If your project seems too big to complete, break it down into smaller chunks and then begin working on the first chunk. Sooner than you realize it, you’ll get everything done.

4. You Can’t Do Everything Yourself

You may like to think of yourself as being capable of handling everything on your own. You might even think others cannot do as good a job as you will. And you may be right, too. Except that, by going it alone, you will significantly limit the nature and amount of work that you can get done.

If you get others to help you out, you’ll achieve more. You may have employees, volunteers or friends who can tackle specific elements of your work. By making a list, and then delegating chores to your team members, you free yourself up to concentrate on other important things.

5. Don’t Be Too Hard On Yourself

One of the time management lessons that’s hard to learn is that it isn’t always your fault. Even if you spend a lot of time training yourself in more efficient time management, there will be times when you slip up. Piles of paper will accumulate on your desk. Your email inbox will get cluttered. You’ll fall behind on your deadlines. Others will dump their work on you, forcing you to shelve your important projects until later.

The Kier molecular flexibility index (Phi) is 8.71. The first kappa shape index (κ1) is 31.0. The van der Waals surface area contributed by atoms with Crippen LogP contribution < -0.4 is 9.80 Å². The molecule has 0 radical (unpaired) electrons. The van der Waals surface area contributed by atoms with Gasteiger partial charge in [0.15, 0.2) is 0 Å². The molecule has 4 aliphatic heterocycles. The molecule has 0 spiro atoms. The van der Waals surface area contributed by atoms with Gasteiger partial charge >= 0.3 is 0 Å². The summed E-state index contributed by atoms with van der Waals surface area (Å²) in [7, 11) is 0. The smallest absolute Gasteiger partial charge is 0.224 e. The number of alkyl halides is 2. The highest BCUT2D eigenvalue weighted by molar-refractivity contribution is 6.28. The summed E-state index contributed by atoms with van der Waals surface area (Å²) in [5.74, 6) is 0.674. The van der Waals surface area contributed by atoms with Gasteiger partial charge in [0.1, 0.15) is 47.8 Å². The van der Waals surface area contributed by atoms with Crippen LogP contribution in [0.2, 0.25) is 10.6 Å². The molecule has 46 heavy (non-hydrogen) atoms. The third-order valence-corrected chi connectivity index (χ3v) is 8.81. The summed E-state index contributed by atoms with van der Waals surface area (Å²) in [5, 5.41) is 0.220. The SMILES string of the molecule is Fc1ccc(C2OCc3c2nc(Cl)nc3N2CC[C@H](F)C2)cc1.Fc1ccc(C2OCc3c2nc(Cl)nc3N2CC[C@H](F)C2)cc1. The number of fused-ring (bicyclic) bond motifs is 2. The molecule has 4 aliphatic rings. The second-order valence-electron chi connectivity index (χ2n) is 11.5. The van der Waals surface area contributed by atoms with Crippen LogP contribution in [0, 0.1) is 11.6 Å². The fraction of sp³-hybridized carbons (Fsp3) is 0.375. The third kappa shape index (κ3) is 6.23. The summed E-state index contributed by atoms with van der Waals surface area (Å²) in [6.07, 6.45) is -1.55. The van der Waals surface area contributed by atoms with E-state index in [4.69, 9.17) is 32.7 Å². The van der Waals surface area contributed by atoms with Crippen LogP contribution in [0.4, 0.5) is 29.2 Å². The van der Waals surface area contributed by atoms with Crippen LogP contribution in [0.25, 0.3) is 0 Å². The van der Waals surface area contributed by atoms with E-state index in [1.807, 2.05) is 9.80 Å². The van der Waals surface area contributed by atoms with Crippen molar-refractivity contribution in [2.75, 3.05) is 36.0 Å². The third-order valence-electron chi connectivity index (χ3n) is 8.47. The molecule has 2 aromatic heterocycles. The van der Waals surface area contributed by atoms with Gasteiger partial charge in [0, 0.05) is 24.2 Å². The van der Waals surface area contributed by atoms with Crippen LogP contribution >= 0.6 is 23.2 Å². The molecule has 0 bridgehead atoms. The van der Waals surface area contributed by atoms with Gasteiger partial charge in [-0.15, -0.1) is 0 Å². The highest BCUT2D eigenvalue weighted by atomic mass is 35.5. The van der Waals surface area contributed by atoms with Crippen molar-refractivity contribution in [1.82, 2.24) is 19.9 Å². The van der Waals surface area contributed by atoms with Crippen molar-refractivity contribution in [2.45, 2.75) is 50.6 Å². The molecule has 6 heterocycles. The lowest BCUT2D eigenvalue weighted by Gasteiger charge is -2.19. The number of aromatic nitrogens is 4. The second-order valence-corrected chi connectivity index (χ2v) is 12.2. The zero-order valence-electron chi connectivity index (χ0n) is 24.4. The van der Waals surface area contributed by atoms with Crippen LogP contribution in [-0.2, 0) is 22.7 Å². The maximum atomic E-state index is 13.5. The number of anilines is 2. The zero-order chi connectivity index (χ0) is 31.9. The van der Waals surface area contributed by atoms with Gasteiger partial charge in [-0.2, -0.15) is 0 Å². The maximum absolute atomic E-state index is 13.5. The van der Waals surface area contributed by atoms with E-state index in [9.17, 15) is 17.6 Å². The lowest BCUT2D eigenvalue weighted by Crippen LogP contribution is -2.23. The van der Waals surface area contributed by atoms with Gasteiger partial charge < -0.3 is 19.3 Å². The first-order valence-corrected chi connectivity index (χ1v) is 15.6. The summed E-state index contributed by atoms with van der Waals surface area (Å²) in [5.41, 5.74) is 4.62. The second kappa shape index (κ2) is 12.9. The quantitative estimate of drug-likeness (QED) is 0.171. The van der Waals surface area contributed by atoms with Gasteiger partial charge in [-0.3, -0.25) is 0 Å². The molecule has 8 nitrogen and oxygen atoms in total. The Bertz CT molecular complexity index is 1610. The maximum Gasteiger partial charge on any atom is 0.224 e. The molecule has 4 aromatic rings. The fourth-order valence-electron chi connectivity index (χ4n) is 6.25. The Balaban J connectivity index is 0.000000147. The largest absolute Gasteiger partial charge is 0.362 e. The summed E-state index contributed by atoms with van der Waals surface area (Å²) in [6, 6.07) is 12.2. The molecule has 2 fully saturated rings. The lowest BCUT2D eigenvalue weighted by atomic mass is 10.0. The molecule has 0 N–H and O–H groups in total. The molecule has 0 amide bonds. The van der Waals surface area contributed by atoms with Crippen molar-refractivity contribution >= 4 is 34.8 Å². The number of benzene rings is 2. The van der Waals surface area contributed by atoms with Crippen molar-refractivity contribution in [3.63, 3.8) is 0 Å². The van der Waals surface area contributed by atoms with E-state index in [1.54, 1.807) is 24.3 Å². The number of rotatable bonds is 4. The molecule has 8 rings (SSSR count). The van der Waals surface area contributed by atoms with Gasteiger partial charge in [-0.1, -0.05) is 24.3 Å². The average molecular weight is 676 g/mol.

Don’t beat yourself up. Things will change and improve, as long as you stick to the time management lessons you’ve learned and keep on implementing. If you don’t give up, you’ll get better at managing your time. Just remember the 3 important Time Management Tao principles:

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Cause – Or Accident?

Cause and Effect - Destiny

Connections? Linkage? Who can tell?

This happened years ago.

I posted a tweet. Jeanette saw it. Acted. Went to Haiti. Met Elaine. Now, they’re great friends.

Connections happened.

Jeanette Joy posted about it.

But how much of it was causal?

What if… ?

What if I hadn’t tweeted about Frank’s Caring House project?
What if Jeanette and I weren’t connected on Twitter?
What if she hadn’t seen my tweet (she has over 100k followers)?

Or…

What if she hadn’t taken action on it?
What if she hadn’t gone to Haiti?
What if the circumstances that brought Elaine there hadn’t happened?

And finally…

What if they both were different kinds of people?

What If… ?

Would this connection have developed anyway?

I’ve asked myself this kind of question for years, mostly in context of my work as a heart surgeon for children.

How much of what we do is causal in determining outcomes?

How much is sheer accident?

How much is part of an intricately woven, enormously complex whole?

P.S. –

I explored this question, “What If?”, in a short story. You may enjoy it. Read it here: click

What If